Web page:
Mrs. Gloop: Don't just stand there! Do something!
Wonka: (Rolls eyes) Help... police... murder...
Mrs. Gloop: My son! He'll be made into marshmallows in five seconds!
Wonka: Impossible, my dear lady! That's absurd! Unthinkable!
Mrs. Gloop: Why?!
Wonka: Because that pipe doesn't GO to the MARSHMALLOW rooom! It goes to the FUDGE room!
Mrs. Gloop: You terrible man!
Wonka: Well, fortunately, small boys are extremely springy and elastic. So I think we'll put him in my special taffy-pulling machine. That should do the trick.
Wonka: (To an Oompa Loompa) To the taffy-pulling room. You'll find the boy in his mother's purse. But be extremely careful.
Mrs. Teevee: To the taffy-pulling room?!
(Oompa Loompa whispers to Wonka.)
Wonka: (to Oompa Loompa) No, no. I won't hold you responsible...
Charlie Bucket: Mr. Wonka, they won't really be burned in the furnace, will they?
Wonka: Well, I think that furnace is only lit every other day, so they have a good sporting chance, haven't they?
And of course, as noted, he is the model stereotype of a businessman when he needs to be. When the children enter the factory, they are asked to sign a contract with fine print such as would make car dealers envious. It is this contract that almost keeps Charlie from inheriting the factory... almost...
Wonka: Wrong, sir! Wrong! Under section 37B of the contract signed by him, it states quite clearly that all offers shall become null and void if -- and you can read it for yourself in this photostatic copy -- "I, the undersigned, shall forfeit all rights, privileges, and licenses herein and herein contained," et cetera, et cetera... "Fax mentis incendium gloria cultum," et cetera, et cetera... "Memo bis punitor delicatum"! It's all there, black and white, clear as crystal! You stole fizzy lifting drinks! You bumped into the ceiling which now has to be washed and sterilized, so you get nothing! You lose! Good day sir!
In the end, of course, he comes through a shining example of all that is right in the world giving us that warm fuzzy reassuring feeling that one expects from a child's story.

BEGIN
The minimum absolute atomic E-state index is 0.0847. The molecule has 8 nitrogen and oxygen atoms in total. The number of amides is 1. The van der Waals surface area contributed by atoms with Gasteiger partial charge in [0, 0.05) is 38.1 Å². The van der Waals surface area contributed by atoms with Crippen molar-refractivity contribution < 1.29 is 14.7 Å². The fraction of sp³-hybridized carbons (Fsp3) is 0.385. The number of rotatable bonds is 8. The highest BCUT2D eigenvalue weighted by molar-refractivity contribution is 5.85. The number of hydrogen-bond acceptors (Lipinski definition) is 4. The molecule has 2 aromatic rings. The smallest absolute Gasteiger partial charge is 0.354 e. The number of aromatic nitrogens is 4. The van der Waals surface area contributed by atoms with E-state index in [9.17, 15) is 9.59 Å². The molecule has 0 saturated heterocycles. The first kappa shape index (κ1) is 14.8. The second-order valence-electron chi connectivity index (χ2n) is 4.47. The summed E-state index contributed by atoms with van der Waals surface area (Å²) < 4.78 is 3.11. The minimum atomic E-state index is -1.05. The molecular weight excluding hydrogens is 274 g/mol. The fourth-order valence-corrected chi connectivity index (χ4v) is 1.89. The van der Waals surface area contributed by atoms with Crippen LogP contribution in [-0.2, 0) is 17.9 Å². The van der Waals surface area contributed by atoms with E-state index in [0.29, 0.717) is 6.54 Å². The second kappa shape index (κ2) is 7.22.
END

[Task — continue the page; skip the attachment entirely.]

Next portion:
Willy Wonka: And Charlie: don't forget what happened to the man who suddenly got everything he'd ever wished for.
Charlie Bucket: What happened?
Willy Wonka: He lived happily ever after.
Some, including myself, consider this to be Gene Wilder's greatest movie. He was almost a perfect replica of Dahl's description of Wonka. Tall, lanky, and a little nutty, Wilder's portrayal cannot be forgotten by any that see the movie representation of Charlie and the Chocoloate Factory (retitled Willy Wonka and the Chocolate Factory).
What most people don't know, however, is that Fred Astair was originally slated to play the role of Wonka. Sadly, it was decided that he was just too old. IMHO, Wilder was a better choice anyway. Although Astair is most assuredly a better singer / dancer, he doesn't (to me) have quite that eccentric quality that Wilder does. In the end, Wilder got the part, Astair got bupkis.
There is no life I know
To compare with pure imagination.
Living there You'll be free
If you truly
Wish to be
When I find more information about the situation with Fred Astair or Gene Wilder's take on the movie etc it will be added - if anyone knows where I can find pertenant info, please let me know.